Twitter lawyers up to force through Musk deal. Will it work?
It’s unclear whether the potential lawsuit will eventually see Musk purchasing the platform at the previously agreed price, at a new price, or not at all.
Social media platform Twitter is reportedly looking to file a lawsuit as early as this week against Telsa CEO Elon Musk after he announced his intention to pull out of the $44 billion deal to acquire the social media giant on July 8.
Bloomberg reported on July 10 that the company has hired corporate law firm Wachtell, Lipton, Rosen & Katz and will bring the case to the Delaware Court of Chancery, a non-jury trial court that deals with corporate law in the state of Delaware.
However, it’s unclear whether the potential lawsuit will eventually end up with Musk purchasing the platform, either at the previously agreed price, at a re-negotiated price, or not at all.
Last week, Twitter chairman Bret Taylor pledged to pursue legal action against Musk for trying to pull out of the deal, stating the board is “committed to closing the transaction” as previously agreed and planned to pursue legal action “to enforce the merger agreement.”
However, some believe that Musk’s move to
terminate the deal could just be another tactic to renegotiate the terms of the pricey agreement.
Accelerate Financial founder and CEO Julian Klymochko told his 24,200 Twitter followers on July 8 that a negotiated settlement will be the “most likely outcome.”
Angelo Zino, an analyst at CFRA Research made a
similar prediction to non-profit media organization NPR on July 10 that there would be “no chance” for the deal to be put through at $54.20 per share as previously agreed.
"You're either going to see a 15 to 20% drop in the offer price to get Elon Musk engaged again, or he continues to play the bot card,” he said.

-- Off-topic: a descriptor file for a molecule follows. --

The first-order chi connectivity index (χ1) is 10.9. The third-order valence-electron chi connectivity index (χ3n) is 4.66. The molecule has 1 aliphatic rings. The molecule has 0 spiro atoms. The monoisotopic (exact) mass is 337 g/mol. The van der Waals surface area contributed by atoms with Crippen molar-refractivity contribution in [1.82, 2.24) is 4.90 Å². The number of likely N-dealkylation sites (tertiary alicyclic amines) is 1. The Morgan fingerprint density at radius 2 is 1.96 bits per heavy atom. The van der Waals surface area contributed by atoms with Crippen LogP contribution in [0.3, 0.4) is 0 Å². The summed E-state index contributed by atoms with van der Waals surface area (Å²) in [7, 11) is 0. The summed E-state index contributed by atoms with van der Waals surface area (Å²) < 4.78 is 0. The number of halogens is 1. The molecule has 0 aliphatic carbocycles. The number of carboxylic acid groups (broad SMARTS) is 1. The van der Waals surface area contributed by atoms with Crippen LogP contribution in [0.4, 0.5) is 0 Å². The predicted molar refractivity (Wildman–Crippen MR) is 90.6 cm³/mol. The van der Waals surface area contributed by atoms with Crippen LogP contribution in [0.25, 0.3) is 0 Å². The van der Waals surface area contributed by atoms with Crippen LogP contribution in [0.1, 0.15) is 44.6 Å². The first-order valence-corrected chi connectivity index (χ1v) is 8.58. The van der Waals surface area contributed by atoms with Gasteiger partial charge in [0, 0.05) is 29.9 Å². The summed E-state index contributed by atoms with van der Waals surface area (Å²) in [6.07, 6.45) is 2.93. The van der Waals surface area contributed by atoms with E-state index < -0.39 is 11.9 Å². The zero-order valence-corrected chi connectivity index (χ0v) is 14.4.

The billionaire struck the deal to buy Twitter for $54.20 per share on April 25, but the platform’s share price has fallen 32.1% since then, down to $36.81 per share at the time of writing.
Musk also has an avenue to pull out of the deal but will be slapped with a $1 billion “termination fee” payable to Twitter, according to the initial Securities and
Exchange Commission filing submitted on April 25.
Crypto Twitter weighs in
Musk’s decision to step away from owning Twitter has mainly been seen as a negative by the platform’s crypto community, who
supported his plans to remove all spam and scam bot accounts from the micro-blogging platform.
A poll from crypto
trading platform OKX on July 8 found that 38.8% of respondents said Musk terminating his bid would be bad for Crypto Twitter due to the proliferation of spam bots. However, the majority, 40.4%, said they didn’t care.
Others have pledged their hopes that Musk could use the funds to instead “bail out the crypto industry instead” amid the long-running crypto winter.
Elon Musk’s intention to end the $44 billion Twitter deal was sent as a letter to the Twitter board on Friday.
The letter said Musk is terminating the merger because Twitter “appears to have made false and misleading representations,” arguing that Twitter was not clear about its process for auditing spam and fake accounts and identifying and suspending such accounts.
Reacting to the news, Musk expressed his amusement on July 11, sharing a meme image of himself suggesting that the lawsuit will force Twitter to share the data surrounding bot activity.